Harley-Davidson on Tuesday began what appears to be the very slow process of fully presenting its LiveWire electric motorcycle, with the bike getting its official European debut via EICMA and a smattering of details about the bike being released.
THE RIDE TO EICMA USED UP A LOT OF GAS MONEY
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I’ll save you a little time and let you know that most of the details I wanted to know were not provided – those being the numbers on horsepower, torque, range, and price. It’s probably a safe bet, however, that in that order the numbers will be low, high, low, and high. Probably really high for that last one. I mean, if the MoCo can charge £19,855 for its FXDR with a straight face, just imagine the mortgage-level price tag on this thing.
That’s not necessarily to say it won’t be deserved. The bike looks absolutely fantastic in person and I am very, very eager to ride it. I’m a fan of electric bikes – having previously enjoyed the Zero DSR and Zero SR – and would be more than happy to own one, as the typical bike’s range far exceeds my daily commute. But I get the sense that Harley sees this as something far different than a daily hack.
Expect the word “premium” – and a whole lot of words like it – to be used when the LiveWire starts hitting dealerships in 2019. But hope for a lower-priced version springs eternal. Harley says the LiveWire is just one of a “portfolio” of electric bikes it’s planning to deliver by 2022.
“Propelled by the immediate torque of an all-electric motor, the LiveWire motorcycle is capable of astounding acceleration with just a twist of the throttle – no clutching or gear shifting required,” claims a Harley-Davidson media release. “A low center of gravity, rigid aluminum frame and premium adjustable suspension components give the LiveWire dynamic handling. Performance and range are optimized for the urban street rider.”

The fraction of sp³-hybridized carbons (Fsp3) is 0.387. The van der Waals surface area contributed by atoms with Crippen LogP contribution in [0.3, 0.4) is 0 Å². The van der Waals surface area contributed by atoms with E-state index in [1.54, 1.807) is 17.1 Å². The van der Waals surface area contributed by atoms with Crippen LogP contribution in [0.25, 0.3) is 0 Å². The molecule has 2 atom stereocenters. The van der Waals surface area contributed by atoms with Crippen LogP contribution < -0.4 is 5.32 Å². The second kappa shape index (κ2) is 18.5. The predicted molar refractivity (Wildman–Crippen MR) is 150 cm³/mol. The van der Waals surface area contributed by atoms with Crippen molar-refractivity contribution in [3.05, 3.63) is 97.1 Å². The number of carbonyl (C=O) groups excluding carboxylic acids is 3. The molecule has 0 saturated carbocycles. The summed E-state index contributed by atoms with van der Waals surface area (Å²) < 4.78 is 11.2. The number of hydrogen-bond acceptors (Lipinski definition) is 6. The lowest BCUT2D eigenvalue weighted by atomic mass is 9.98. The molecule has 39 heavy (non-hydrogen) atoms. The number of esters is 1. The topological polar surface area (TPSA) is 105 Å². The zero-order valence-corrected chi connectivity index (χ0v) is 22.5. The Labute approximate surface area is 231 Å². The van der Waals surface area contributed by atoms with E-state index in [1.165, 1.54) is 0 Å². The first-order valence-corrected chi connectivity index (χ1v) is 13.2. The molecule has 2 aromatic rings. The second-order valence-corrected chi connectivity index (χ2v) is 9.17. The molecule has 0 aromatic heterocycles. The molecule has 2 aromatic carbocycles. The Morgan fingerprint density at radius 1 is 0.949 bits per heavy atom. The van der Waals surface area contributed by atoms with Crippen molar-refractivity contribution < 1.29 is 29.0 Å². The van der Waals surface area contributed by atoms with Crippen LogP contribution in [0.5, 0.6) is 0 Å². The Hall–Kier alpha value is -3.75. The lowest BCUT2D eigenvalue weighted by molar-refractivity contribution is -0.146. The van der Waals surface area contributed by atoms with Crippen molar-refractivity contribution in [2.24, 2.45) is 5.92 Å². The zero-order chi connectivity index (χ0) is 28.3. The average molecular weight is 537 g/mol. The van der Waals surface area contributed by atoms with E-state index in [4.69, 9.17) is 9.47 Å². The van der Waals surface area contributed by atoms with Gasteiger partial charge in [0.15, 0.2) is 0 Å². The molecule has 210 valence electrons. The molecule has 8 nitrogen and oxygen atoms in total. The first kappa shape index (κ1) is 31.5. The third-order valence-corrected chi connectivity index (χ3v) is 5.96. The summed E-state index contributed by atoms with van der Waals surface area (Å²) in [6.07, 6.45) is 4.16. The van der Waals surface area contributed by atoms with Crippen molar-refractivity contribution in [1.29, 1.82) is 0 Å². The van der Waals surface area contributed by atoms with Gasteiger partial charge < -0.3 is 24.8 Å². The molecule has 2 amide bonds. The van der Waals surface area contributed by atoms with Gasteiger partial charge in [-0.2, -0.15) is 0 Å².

Whereas the company that made Milwaukee famous won’t give us numbers, it did at least share some info about the chassis, which combines the powertrain as a stressed member within the aluminum frame to increase rigidity. The LiveWire features fully adjustable Showa suspension. Brembo brakes grip dual front discs and a single rear disc. Harley says the front tire is 120mm wide, whereas the rear is 180mm wide, though it doesn’t give rim size, so it’s hard to know whether it will take better shoes than the Michelin Scorchers it will be wearing out of the factory.
The level of technowhizzbangery is impressive. The LiveWire features cornering ABS and traction control as standard. There are seven rider modes, information on which will be delivered to the rider via a TFT display. The display unit is tilt-adjustable “to afford most riders a perfect viewing angle,” according to a Harley-Davidson press release.
The release also says that the TFT screen also “allows the rider to access the interface for Bluetooth connectivity, navigation, music and more.” I’m not sure if that means the bike will have built-in GPS or if it will simply allow you to connect to Google Maps in the guise of a branded app, as with the Triumph Scrambler 1200‘s set-up.
One major selling point for me is that the LiveWire can apparently be charged not just at home via a standard plug. It will also be chargeable at most of the charging stations that are popping up everywhere. That means you could actually ride from Exeter to Glasgow (450 miles), since there are charging stations at all motorway services. It might take a little while, but you could do it; I hereby volunteer to be the first.
Harley has not indicated when in 2019 it will be rolling out the LiveWire, but here’s hoping it’s sooner rather than later. I am all-in for this thing.